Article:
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Scammers are texting you from your own number now, what to do about it



Have you been getting weird text messages lately — from yourself?

Don’t worry, you’re not alone, and you’re probably not having an out-of-body experience. The latest trend in spam text messages involves mobile phone users receiving texts from what appears to be their own phone number.

The messages typically claim to be from the user’s wireless carrier, referencing the recipient’s wireless bill and including a link to a “free gift.” Spoiler alert: The link leads to potentially malicious websites instead, according to users on Reddit and Twitter.

It’s all potentially very confusing. Here’s what you need to know about these spam texts, and what you can do about them:

Why am I getting these texts?

On Monday, The Verge reported that the phenomenon appears to only affect Verizon Wireless customers. A Verizon spokesperson confirmed the issue in a statement to CNBC Make It.

“As part of a recent fraud scheme, bad actors have been sending text messages to some Verizon customers which appear to come from the customers’ own number,” Verizon spokesperson Rich Young said. “Since uncovering the scheme, our company has made a significant effort to limit the current activity.”

Young noted a recent uptick in spam text messages across all wireless carriers, and said Verizon is “actively working with others in our industry and with U.S. law enforcement as part of an investigation aimed at identifying and stopping these fraudsters and their illegal actions.”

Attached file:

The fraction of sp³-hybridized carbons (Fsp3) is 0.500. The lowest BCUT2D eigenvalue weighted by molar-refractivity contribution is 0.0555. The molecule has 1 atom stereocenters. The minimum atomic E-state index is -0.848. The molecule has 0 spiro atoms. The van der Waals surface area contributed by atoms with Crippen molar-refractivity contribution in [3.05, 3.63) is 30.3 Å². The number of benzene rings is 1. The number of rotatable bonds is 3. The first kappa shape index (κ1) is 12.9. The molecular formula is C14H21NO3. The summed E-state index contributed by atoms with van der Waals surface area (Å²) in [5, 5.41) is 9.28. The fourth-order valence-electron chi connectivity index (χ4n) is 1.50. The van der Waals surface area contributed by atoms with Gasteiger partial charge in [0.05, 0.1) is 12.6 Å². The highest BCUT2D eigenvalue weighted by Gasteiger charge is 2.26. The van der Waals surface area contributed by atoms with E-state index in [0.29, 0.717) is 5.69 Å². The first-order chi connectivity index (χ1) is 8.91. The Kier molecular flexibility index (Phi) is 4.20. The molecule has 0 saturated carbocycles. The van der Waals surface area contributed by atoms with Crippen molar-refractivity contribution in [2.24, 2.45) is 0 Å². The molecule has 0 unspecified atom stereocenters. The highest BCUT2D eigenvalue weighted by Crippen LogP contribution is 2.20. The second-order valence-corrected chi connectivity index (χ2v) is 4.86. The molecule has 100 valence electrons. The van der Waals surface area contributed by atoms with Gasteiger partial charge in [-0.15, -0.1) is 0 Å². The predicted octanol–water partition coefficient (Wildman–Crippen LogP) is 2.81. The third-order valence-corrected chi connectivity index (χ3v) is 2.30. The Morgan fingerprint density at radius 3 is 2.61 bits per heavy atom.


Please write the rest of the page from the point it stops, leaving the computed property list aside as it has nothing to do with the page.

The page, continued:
Robokiller, a company that makes a mobile app to block spam calls and texts, said it had tracked more than 5,000 incidents of the same-number spam text messages over the past week, as of Thursday. 

According to Robokiller, typical versions of the spam texts feature messages that say, “Free Msg: Your bill is paid for March,” along with a dubious link that claims to offer a free gift. In other cases, the spam message includes a link that claims to take the recipient to a Verizon survey, according to CNET.

A writer for The Verge noted that clicking on the link in one particular message took the writer to the website for Channel One Russia, a television network run by the Russian government. “We have no indication of any Russian involvement” in the spam texts, Young said.

A spokesman for AT&T told CNBC Make It: “We are monitoring this situation closely and have not seen anything similar on our network.” A spokesperson for T-Mobile did not immediately respond to CNBC Make It’s request for comment.

What about other kinds of spam texts?

The recent spate of same-number spam texts comes amid a rise in overall spam texts received by U.S. wireless customers in recent years.

Last year, the Federal Communications Commission (FCC) warned that spam texts have been rising during the Covid-19 pandemic, with scammers more likely to prey on desperate Americans suffering from health or financial hardships. Robokiller said Americans received a total of 87.8 billion spam text messages in 2021, a 58% increase from the previous year.

Spam texts are often referred to as SMS phishing, or “smishing” attacks, where scammers try to trick wireless users into sharing personal information or clicking on malware-ridden links. In some cases, spammers trick your phone’s Caller ID to make it seem like a text or call is coming from a local or government-associated number, a practice called “spoofing.”

In the case of the same-number spam texts, it appears that “bad actors” are even able to spoof recipients’ own numbers – adding another layer to the process.

What can I do about it?

Security experts suggest that you should always be wary of answering phone calls or text messages from unidentified or unknown numbers. 

The FCC adds that you should “never share your personal or financial information via email, text messages, or over the phone.” The agency also advises against clicking on links or attachments you receive in any text message, and to call your friend who texts you a link before clicking, to make sure they weren’t hacked.